In an attempt to discredit Lord Ashdown, Slobodan Milosevic showed a video tape of his visit to the village of Studencane in September 1998. The tape, however, served as an illustration and corroboration of a part of Ashdown’s testimony at the Tribunal on 15 March 2002, when he described this visit in detail

Slobodan Miloševic during the cross examinationSlobodan Miloševic during the cross examination

Slobodan Milosevic amended his “indictment” against Lord Ashdown, former leader of the British Liberals, who is currently the High Representative of the international community in Bosnia and Herzegovina. In addition to the charges of false testimony before the Tribunal, violations of the Dayton Accords, the Constitution and law and of criminal offences against the Serb people in Republika Srpska, Milosevic today charged Ashdown with “controlling the KLA weapons and instructing the terrorists on how to use them.”

Milosevic corroborated the charge with a video tape made in September 1998. The footage had obviously been shown on Serbian state TV, which misrepresented Ashdown as a “UNHCR representative”. In late September 1998, Ashdown visited Kosovo and Belgrade as the personal envoy of the British PM Blair, carrying his letter for the then FRY president, Slobodan Milosevic. The tape first shows Ashdown with a group of KLA members armed with automatic rifles and then Ashdown entering a house where the hosts, wearing civilian clothes, bring out and show him weapons. Ashdown inspects the weapons, says the rifles and submachine guns date from the WWII or even earlier, tries to cock them, notes that most of them are useless and advises the host to be “very careful” when handling the weapons. At the end of the tape, Ashdown can be heard saying that it was “a scandal that the international community doesn’t see and doesn’t know what is happening”, promising he would inform PM Blair about what he had seen and that he would do all he could.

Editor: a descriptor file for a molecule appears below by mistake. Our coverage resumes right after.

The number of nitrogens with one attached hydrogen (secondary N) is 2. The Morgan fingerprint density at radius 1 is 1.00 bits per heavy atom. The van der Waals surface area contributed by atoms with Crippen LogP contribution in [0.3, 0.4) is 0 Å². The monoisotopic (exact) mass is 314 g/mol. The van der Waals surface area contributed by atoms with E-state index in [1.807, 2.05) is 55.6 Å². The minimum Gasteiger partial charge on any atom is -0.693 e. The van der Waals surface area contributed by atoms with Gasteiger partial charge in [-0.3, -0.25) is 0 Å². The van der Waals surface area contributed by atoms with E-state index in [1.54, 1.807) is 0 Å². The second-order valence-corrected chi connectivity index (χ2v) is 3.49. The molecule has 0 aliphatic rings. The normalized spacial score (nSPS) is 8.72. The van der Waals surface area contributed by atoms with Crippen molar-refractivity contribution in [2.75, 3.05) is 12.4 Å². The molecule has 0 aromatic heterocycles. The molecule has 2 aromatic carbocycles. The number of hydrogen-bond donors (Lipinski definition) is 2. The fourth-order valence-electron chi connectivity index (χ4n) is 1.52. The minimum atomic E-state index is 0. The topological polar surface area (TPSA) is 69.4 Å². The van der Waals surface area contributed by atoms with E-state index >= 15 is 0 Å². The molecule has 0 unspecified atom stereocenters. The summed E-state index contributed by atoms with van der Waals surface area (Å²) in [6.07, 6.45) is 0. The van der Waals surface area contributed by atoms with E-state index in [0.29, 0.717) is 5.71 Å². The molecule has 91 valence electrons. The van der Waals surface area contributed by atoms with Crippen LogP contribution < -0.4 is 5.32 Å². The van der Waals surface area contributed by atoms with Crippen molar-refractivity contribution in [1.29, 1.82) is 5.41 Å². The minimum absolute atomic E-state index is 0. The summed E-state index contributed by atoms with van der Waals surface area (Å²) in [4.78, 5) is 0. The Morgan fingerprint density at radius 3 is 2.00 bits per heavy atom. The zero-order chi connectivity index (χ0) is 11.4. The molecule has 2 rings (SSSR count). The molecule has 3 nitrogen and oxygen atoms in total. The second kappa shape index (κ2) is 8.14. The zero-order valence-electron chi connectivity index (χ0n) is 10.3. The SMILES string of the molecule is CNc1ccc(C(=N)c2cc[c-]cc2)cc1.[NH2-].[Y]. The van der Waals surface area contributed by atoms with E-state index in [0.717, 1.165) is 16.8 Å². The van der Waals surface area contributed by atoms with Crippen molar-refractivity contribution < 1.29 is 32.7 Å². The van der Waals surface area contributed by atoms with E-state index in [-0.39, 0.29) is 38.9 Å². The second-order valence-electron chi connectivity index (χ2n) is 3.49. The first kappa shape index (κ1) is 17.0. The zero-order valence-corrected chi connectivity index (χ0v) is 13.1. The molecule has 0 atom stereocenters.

Although the sound is very bad and only parts of the conversation are audible, Milosevic claims that Ashdown said that it was “a scandal for the international community that the terrorists have such bad weapons”. Judges Bonomy and Kwon noted that they “did not hear” Ashdown say what Milosevic claimed he had said. Prosecutor Nice warned that the accused was trying to achieve “a different effect”, unrelated to the trial, by making such claims. Milosevic said that indeed it was his intention for “what was shown to have effect”. Judge Robinson then switched off his microphone and proposed that the subject be changed.

The irony lies in the fact that the video tape Milosevic showed “has effect” – in fact, it illustrates and corroborates part of Ashdown’s testimony before the Tribunal. On 15 March 2002, he testified how on 28 September 1998 he had visited the village of Studencane, together with the British ambassador and military attaché . The Albanian villagers told them that some people had asked them to surrender their weapons, threatening them that if they refused, their village would be burned. Since they did not have any weapons, they were told to buy some on the black market. The villagers put together 10,000 German Marks and got some old, rusty rifles and submachine guns for that money. They showed the weapons to Ashdown, who subsequently described them as a “collection of unusable trophy arms”. In conclusion of that part of his testimony, Ashdown hypothesized that the weapons, after the villagers handed them over, “went back on the black market, to be sold to another village”.

Neither the judges nor the prosecutors were able to recall that part of Ashdown’s testimony from three and a half years ago, but the witness himself should refresh their memory. He will return to The Hague, probably in the rebuttal stage.